Continuing the Japan–Australia theme, I’m re-reading Minoru Hokari’s Gurindji Journey, ahead of the event To celebrate the life and work of Minoru Hokari 1971-2004 at the ANU.
I especially love Hokari’s radically pluralist approach to oral history and his persuasive but uncomfortable demand that “we need to question the politics of this act of ‘rescuing and being respectful of’ the Aboriginal experience.”
But quite apart from all that, here’s a fun excerpt (p85):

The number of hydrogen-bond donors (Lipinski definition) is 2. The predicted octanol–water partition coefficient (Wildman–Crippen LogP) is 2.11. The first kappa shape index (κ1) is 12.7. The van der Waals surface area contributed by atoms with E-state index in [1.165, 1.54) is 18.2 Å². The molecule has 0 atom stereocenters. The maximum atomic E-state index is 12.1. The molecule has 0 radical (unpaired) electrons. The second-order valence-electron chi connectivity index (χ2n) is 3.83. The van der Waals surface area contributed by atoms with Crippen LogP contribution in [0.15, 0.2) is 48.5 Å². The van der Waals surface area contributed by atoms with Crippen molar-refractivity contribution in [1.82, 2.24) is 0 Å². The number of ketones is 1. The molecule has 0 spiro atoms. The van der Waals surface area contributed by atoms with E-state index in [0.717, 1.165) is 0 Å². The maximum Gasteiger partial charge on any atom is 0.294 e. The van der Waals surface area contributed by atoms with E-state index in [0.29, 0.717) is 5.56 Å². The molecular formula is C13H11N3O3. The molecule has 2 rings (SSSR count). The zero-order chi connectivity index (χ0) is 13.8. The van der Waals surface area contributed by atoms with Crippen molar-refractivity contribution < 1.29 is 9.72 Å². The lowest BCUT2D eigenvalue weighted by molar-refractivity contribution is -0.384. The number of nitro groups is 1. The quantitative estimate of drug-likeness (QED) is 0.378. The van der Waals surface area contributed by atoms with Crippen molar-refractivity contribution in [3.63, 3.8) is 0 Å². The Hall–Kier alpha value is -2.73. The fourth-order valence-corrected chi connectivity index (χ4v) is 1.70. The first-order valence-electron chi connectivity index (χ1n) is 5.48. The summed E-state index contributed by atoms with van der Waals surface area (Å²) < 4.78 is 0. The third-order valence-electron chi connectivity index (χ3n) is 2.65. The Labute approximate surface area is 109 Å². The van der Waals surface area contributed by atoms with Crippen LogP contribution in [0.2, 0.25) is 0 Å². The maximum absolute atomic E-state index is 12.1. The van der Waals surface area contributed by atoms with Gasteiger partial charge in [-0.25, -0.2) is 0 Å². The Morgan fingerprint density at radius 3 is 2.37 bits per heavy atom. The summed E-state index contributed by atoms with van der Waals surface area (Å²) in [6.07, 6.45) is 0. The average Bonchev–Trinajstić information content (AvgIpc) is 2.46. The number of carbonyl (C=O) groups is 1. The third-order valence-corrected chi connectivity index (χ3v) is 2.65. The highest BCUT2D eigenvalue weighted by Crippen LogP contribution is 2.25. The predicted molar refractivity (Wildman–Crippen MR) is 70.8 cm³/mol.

When I told them that Japanese ‘law’ became more Westernised, they sympathised with me and said, ‘Kartiya way everywhere.’ My Asian background certainly created a particular dynamic between the Gurindji people and me. Here is another example: one day, a young man approached me and asked if I knew Pauline Hanson. He explained that she does not like ‘my mob’ and ‘your mob’. Then, he suggested that I sing sorcery songs with him to kill Hanson.